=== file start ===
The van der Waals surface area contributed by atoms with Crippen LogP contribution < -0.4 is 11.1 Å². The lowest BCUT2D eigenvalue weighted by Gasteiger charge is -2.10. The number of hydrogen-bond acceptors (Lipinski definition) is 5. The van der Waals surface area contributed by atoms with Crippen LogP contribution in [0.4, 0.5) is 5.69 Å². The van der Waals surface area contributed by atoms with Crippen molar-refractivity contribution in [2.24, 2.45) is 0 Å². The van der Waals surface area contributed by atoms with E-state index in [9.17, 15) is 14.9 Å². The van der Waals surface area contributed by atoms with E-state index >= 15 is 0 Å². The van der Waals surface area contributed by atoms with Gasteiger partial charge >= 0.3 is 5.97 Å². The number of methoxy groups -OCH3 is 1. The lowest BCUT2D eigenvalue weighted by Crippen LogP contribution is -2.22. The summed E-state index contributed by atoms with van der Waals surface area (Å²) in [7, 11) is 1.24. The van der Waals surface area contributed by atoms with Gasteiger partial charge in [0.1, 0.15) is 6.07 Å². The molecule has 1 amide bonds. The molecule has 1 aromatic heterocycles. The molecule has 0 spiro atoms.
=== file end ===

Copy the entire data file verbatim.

The van der Waals surface area contributed by atoms with Crippen LogP contribution < -0.4 is 11.1 Å². The lowest BCUT2D eigenvalue weighted by Gasteiger charge is -2.10. The number of hydrogen-bond acceptors (Lipinski definition) is 5. The van der Waals surface area contributed by atoms with Crippen LogP contribution in [0.4, 0.5) is 5.69 Å². The van der Waals surface area contributed by atoms with Crippen molar-refractivity contribution in [2.24, 2.45) is 0 Å². The van der Waals surface area contributed by atoms with E-state index in [9.17, 15) is 14.9 Å². The van der Waals surface area contributed by atoms with E-state index >= 15 is 0 Å². The van der Waals surface area contributed by atoms with Gasteiger partial charge >= 0.3 is 5.97 Å². The number of methoxy groups -OCH3 is 1. The lowest BCUT2D eigenvalue weighted by Crippen LogP contribution is -2.22. The summed E-state index contributed by atoms with van der Waals surface area (Å²) in [7, 11) is 1.24. The van der Waals surface area contributed by atoms with Gasteiger partial charge in [0.1, 0.15) is 6.07 Å². The molecule has 1 amide bonds. The molecule has 1 aromatic heterocycles. The molecule has 0 spiro atoms.